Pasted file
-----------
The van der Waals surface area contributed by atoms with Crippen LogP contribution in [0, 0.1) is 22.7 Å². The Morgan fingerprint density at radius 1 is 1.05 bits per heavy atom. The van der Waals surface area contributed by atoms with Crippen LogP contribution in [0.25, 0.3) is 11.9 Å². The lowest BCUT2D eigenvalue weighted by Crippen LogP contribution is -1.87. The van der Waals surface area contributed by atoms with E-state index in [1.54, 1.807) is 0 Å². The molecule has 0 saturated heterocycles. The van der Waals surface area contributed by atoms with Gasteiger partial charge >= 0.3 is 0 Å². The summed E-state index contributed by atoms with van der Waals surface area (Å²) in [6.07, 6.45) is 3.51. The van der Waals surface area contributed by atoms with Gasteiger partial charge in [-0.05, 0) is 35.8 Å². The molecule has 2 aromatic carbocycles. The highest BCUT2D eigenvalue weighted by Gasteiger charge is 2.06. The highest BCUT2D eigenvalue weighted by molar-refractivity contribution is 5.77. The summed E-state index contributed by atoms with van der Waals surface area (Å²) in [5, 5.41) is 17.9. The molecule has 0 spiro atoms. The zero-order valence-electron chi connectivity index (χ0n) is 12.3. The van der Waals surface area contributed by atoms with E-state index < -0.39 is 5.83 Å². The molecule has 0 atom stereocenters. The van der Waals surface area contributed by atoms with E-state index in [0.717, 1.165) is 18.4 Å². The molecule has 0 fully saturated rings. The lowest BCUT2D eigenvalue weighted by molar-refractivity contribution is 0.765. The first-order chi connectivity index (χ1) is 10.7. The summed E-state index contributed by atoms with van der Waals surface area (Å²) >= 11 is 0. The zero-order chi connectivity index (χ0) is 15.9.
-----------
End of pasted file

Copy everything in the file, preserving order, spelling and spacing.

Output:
The van der Waals surface area contributed by atoms with Crippen LogP contribution in [0, 0.1) is 22.7 Å². The Morgan fingerprint density at radius 1 is 1.05 bits per heavy atom. The van der Waals surface area contributed by atoms with Crippen LogP contribution in [0.25, 0.3) is 11.9 Å². The lowest BCUT2D eigenvalue weighted by Crippen LogP contribution is -1.87. The van der Waals surface area contributed by atoms with E-state index in [1.54, 1.807) is 0 Å². The molecule has 0 saturated heterocycles. The van der Waals surface area contributed by atoms with Gasteiger partial charge >= 0.3 is 0 Å². The summed E-state index contributed by atoms with van der Waals surface area (Å²) in [6.07, 6.45) is 3.51. The van der Waals surface area contributed by atoms with Gasteiger partial charge in [-0.05, 0) is 35.8 Å². The molecule has 2 aromatic carbocycles. The highest BCUT2D eigenvalue weighted by Gasteiger charge is 2.06. The highest BCUT2D eigenvalue weighted by molar-refractivity contribution is 5.77. The summed E-state index contributed by atoms with van der Waals surface area (Å²) in [5, 5.41) is 17.9. The molecule has 0 spiro atoms. The zero-order valence-electron chi connectivity index (χ0n) is 12.3. The van der Waals surface area contributed by atoms with E-state index < -0.39 is 5.83 Å². The molecule has 0 atom stereocenters. The van der Waals surface area contributed by atoms with E-state index in [0.717, 1.165) is 18.4 Å². The molecule has 0 fully saturated rings. The lowest BCUT2D eigenvalue weighted by molar-refractivity contribution is 0.765. The first-order chi connectivity index (χ1) is 10.7. The summed E-state index contributed by atoms with van der Waals surface area (Å²) >= 11 is 0. The zero-order chi connectivity index (χ0) is 15.9.